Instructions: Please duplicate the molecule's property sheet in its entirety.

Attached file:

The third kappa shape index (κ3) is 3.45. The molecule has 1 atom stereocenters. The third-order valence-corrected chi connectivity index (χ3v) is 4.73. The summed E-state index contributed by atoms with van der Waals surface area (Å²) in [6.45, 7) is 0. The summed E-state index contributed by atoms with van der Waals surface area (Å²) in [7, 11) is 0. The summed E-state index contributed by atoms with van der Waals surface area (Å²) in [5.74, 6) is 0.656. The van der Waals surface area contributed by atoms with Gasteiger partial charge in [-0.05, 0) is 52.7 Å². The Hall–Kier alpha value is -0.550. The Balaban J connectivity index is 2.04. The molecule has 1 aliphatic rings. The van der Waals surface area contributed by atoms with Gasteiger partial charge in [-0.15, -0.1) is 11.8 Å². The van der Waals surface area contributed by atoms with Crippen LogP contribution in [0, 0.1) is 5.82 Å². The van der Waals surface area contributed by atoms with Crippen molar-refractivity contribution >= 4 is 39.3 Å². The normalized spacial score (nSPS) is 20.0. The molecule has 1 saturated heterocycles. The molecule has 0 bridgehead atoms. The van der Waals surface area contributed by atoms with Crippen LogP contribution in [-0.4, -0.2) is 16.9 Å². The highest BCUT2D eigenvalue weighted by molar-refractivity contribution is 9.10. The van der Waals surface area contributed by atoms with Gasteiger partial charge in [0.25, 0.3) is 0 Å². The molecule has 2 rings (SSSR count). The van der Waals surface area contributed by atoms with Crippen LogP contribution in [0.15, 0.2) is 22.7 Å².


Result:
The third kappa shape index (κ3) is 3.45. The molecule has 1 atom stereocenters. The third-order valence-corrected chi connectivity index (χ3v) is 4.73. The summed E-state index contributed by atoms with van der Waals surface area (Å²) in [6.45, 7) is 0. The summed E-state index contributed by atoms with van der Waals surface area (Å²) in [7, 11) is 0. The summed E-state index contributed by atoms with van der Waals surface area (Å²) in [5.74, 6) is 0.656. The van der Waals surface area contributed by atoms with Gasteiger partial charge in [-0.05, 0) is 52.7 Å². The Hall–Kier alpha value is -0.550. The Balaban J connectivity index is 2.04. The molecule has 1 aliphatic rings. The van der Waals surface area contributed by atoms with Gasteiger partial charge in [-0.15, -0.1) is 11.8 Å². The van der Waals surface area contributed by atoms with Crippen LogP contribution in [0, 0.1) is 5.82 Å². The van der Waals surface area contributed by atoms with Crippen molar-refractivity contribution >= 4 is 39.3 Å². The normalized spacial score (nSPS) is 20.0. The molecule has 1 saturated heterocycles. The molecule has 0 bridgehead atoms. The van der Waals surface area contributed by atoms with Crippen LogP contribution in [-0.4, -0.2) is 16.9 Å². The highest BCUT2D eigenvalue weighted by molar-refractivity contribution is 9.10. The van der Waals surface area contributed by atoms with Gasteiger partial charge in [0.25, 0.3) is 0 Å². The molecule has 2 rings (SSSR count). The van der Waals surface area contributed by atoms with Crippen LogP contribution in [0.15, 0.2) is 22.7 Å².